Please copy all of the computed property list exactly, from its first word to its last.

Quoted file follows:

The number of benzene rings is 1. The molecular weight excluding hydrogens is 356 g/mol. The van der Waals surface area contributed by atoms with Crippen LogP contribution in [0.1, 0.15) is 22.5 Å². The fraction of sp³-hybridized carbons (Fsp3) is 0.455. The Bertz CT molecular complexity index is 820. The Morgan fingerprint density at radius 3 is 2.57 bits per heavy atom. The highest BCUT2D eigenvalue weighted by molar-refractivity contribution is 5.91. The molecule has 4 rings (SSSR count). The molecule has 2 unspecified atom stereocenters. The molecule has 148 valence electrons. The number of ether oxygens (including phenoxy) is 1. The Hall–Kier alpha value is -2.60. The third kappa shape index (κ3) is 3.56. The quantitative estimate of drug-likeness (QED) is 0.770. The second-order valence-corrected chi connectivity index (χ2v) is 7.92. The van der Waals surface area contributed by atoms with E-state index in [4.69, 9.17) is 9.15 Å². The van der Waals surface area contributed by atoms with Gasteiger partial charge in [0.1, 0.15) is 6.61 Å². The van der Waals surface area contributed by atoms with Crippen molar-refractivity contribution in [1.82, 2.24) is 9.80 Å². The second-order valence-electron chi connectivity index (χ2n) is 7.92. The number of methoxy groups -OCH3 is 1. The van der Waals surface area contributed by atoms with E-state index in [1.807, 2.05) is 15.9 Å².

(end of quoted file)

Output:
The number of benzene rings is 1. The molecular weight excluding hydrogens is 356 g/mol. The van der Waals surface area contributed by atoms with Crippen LogP contribution in [0.1, 0.15) is 22.5 Å². The fraction of sp³-hybridized carbons (Fsp3) is 0.455. The Bertz CT molecular complexity index is 820. The Morgan fingerprint density at radius 3 is 2.57 bits per heavy atom. The highest BCUT2D eigenvalue weighted by molar-refractivity contribution is 5.91. The molecule has 4 rings (SSSR count). The molecule has 2 unspecified atom stereocenters. The molecule has 148 valence electrons. The number of ether oxygens (including phenoxy) is 1. The Hall–Kier alpha value is -2.60. The third kappa shape index (κ3) is 3.56. The quantitative estimate of drug-likeness (QED) is 0.770. The second-order valence-corrected chi connectivity index (χ2v) is 7.92. The van der Waals surface area contributed by atoms with E-state index in [4.69, 9.17) is 9.15 Å². The van der Waals surface area contributed by atoms with Gasteiger partial charge in [0.1, 0.15) is 6.61 Å². The van der Waals surface area contributed by atoms with Crippen molar-refractivity contribution in [1.82, 2.24) is 9.80 Å². The second-order valence-electron chi connectivity index (χ2n) is 7.92. The number of methoxy groups -OCH3 is 1. The van der Waals surface area contributed by atoms with E-state index in [1.807, 2.05) is 15.9 Å².